This year the Election Commission (EC) has an additional responsibility of tracking social media spends. A daunting task but the EC has woken up and is making efforts to make it happen. According to ET, the EC, for the first time, will keep a watch on the spending on social media by political parties in the upcoming Lok Sabha elections.
The EC plans to keep a close vigil on social media networks like Facebook, Twitter, YouTube and spending on these platforms by political parties would be strictly monitored.
“Spending in social media will be strictly monitored by the poll panel,” Assistant Chief Electoral Officer in West Bengal Amitjyoti Bhattacharya said while addressing a media workshop.
Joint CEO Amit Roy Chowdhury said that the EC would also set up state and district level Media Certification and Monitoring Committees at the state and district levels to keep a tab on expenses incurred by political parties and check instances of paid news in the print and electronic media.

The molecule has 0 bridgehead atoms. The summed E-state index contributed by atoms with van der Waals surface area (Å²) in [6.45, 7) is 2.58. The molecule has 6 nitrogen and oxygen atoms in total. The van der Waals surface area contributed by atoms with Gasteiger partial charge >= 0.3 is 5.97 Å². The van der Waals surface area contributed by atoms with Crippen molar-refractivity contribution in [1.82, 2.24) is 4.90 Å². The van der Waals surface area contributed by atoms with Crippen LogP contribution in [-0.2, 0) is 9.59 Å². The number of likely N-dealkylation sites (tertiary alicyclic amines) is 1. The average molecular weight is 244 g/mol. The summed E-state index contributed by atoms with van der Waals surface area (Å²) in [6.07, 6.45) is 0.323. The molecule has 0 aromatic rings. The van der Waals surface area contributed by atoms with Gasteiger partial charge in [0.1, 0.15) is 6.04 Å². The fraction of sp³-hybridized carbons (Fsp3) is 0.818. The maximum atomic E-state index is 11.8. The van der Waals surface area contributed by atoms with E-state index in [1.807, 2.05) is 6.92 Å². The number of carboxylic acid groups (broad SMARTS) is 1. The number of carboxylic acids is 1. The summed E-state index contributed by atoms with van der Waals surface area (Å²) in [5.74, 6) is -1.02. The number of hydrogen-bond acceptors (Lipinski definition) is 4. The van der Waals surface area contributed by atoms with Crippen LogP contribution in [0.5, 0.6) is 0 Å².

However, there has been no further clarification on how the EC plans to monitor social media.
Monitoring of social media has been a concern for the EC since the last year when the assembly elections happened in five states. Last we had heard the EC calling for a meeting with websites on November 18 to discuss the use of social media by political parties and candidates in the five-state elections. The companies that had been called for the meeting were Facebook, Yahoo, Google, Ebay and Rediff.com.
In the meeting the EC had directed the social media companies to cooperate in monitoring content. The EC had asked to set up a mechanism that would help prevent the posting of material that has the potential of vitiating the election atmosphere.
Since then there has been no update from EC on having monitored social media and what was the result.
The dates of the election are due to be out today, but the EC seems to be still catching on social media and its nuances. Last year ahead of the Assembly elections, EC had planned to use a special digital system to monitor the Internet for possible violations of Model Code of Conduct.
Not sure if they plan to use the same since the keyword tracking won’t have a great impact as I had shared in my piece – Is the Election Commission of India late in keeping a check on politicians’ use of social media? Not only tracking social media investments but monitoring fake social media profiles and objectionable content will also pose a big challenge.
Let’s hope that the measures adopted by EC have some fruitful results rather than just being fodder to debate for the online and offline media.